The Rooster in the White-bait net
When we got home, Dad suggested the Rooster be introduced to the chooks gradually. For now, we had to place the Rooster under an upside-down whitebait net near the house. I sat on the step, looking at the Rooster in the whitebait net. Everyone else had gone to play. Dad had gone inside to have a cup-of-tea with Mum.

After a long time watching the Rooster pacing backwards and forwards wondering how to get out of the white-bait net, I asked Dad if I could now take him to meet the chooks. He said yes, as long as I kept an eye on him.

Without hesitation, I ran straight out, lifted the net and grabbed the rooster. He was so quick I couldn’t hold him as he slipped out of my arms and ran away as fast as he could using his wings to fly over gardens and fences. He ran to the back of our section and cut across to the neighbour’s paddocks heading for the street.

A Vacant section
I ran out of our driveway and down to the street to try and cut him off. By the time I got there, he was running into the backyard of a house squawking loudly. The whole town could hear including a neighbour’s Corgi which chased him into a vacant section of long grass.

I was right there only a few steps away when I saw the dog pounce on my rooster in the long grass. I was only seconds away, and I was too late. I yelled and snatched him away from the dog. Feeling his lifeless body as I comforted him my dreams were shattered.

I then made the eternal walk home. Neighbours were peering out their windows and coming outside to see what all the commotion was about. They watched as I walked down the middle of the street, bawling my eyes out. I was carrying my dead rooster, cradled in my arms with his head hanging low.

CLOSE
No rooster, no chickens and my chooks never even knew I got them a rooster that day.

The End

This website will be covering more topics such as:
Making Wills, Testamentary Trusts, Life & Funeral insurance, Care of your Pets, Organ Donation, Funeral details, choosing Caskets or making your own,choosing Burial Plots or spreading Ashes & some of the restrictions and laws, procedures to be Returned Home for burial overseas and so much more.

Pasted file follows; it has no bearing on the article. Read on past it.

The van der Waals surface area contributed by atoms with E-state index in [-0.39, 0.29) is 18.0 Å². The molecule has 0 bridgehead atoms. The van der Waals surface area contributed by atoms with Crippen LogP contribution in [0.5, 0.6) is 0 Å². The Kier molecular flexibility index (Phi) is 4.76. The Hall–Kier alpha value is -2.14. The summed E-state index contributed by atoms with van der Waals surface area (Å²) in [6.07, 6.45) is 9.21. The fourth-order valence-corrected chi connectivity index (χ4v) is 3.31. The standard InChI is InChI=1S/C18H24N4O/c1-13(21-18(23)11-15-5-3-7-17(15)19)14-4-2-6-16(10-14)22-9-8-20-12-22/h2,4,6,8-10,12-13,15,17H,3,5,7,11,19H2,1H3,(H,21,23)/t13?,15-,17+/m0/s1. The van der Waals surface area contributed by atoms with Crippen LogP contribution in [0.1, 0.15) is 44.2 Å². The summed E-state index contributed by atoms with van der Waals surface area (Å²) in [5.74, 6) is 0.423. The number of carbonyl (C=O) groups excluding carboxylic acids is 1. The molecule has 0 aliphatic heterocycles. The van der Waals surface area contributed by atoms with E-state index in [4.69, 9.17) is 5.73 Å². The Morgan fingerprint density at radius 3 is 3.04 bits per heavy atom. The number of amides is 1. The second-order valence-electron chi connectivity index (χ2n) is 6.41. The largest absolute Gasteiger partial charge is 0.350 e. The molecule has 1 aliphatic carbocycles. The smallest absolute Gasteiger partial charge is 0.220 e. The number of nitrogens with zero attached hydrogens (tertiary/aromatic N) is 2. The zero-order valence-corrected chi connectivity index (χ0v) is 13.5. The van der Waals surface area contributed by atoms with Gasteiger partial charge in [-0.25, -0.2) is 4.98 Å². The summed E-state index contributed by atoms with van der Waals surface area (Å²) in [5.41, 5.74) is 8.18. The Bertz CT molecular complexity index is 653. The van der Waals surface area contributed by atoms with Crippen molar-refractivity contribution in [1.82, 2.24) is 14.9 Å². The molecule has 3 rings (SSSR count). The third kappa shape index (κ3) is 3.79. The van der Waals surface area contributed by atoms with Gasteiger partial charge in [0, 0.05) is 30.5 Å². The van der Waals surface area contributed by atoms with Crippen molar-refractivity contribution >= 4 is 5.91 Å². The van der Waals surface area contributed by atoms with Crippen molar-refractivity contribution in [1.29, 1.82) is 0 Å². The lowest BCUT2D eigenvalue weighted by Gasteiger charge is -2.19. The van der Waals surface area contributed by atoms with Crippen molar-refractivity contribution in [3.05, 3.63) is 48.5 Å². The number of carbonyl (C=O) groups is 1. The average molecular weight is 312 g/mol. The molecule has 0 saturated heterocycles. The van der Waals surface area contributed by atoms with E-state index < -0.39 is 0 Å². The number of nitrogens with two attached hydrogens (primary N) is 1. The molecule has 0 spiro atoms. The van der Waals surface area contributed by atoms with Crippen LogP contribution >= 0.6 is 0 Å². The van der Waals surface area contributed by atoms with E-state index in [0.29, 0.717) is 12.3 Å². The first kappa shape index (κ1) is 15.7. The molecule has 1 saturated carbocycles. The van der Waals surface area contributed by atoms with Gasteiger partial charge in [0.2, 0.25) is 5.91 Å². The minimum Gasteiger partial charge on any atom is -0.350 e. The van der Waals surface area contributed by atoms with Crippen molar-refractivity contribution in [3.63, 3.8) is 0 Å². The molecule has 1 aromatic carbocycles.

New topics and checklists – want to be informed when they are ready?
Add your first name and email address – see the box provided.

Leave a comment and share your own experiences.
If you have a question I will respond as soon as I can.

~Chrissie

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8 comments

  1. Hello, Like your website, easy to read and good content. Nice story about the rooster. Good Idea writting your memories, I’m going to talk about that to my children, they will be happy to read them self when older.
    LYne

  2. I am really inspired after reading your post and I am going to challenge myself to write a memoir…it is a journey of your own self-discovery and personal growth, and perhaps it will resonate with others and help them with theirs.

  3. Wow, Chrissie, what a fun artlcle and a great topic! Reading your post made me feel happy thinking about the good memoirs that I could write about my mom.

    My mom lived with me the last eight years of her life. She kept very busy sewing blankets and pillows for family and friends. The last three years of her life, she sewed ‘lap’ blankets for patients at a cancer center who were in wheelchairs and blankets and pillows for a homeless shelter.

    Everybody loved her stuff because of her bright colors and the variety of materials she used and for how quickly she could make things.

    I think writing memoirs can be healing and refreshing. Your article may have inspired me to write a few of my own stories.

    Thanks for sharing, and the very best to you,
    Joanie

    1. Wow Joanie, your mother sounds amazing, bringing so much comfort to others. A memoir sounds so fitting.
      Thanks for stopping by Joanie.

      Chrissie

  4. I often realise these days when we come together as a family, that someone always has a little story that I have never heard before and it surprises me every time, so writing memoirs like this is a great idea, thank you for the inspiration.

    1. Thanks Angela, this is so true and I find when I write a memoir, it usually uncovers a related incident buried deep in my memory – this memoir was originally about my beloved chooks then I remembered the rooster. Thanks for your comment.

      ~Chrissie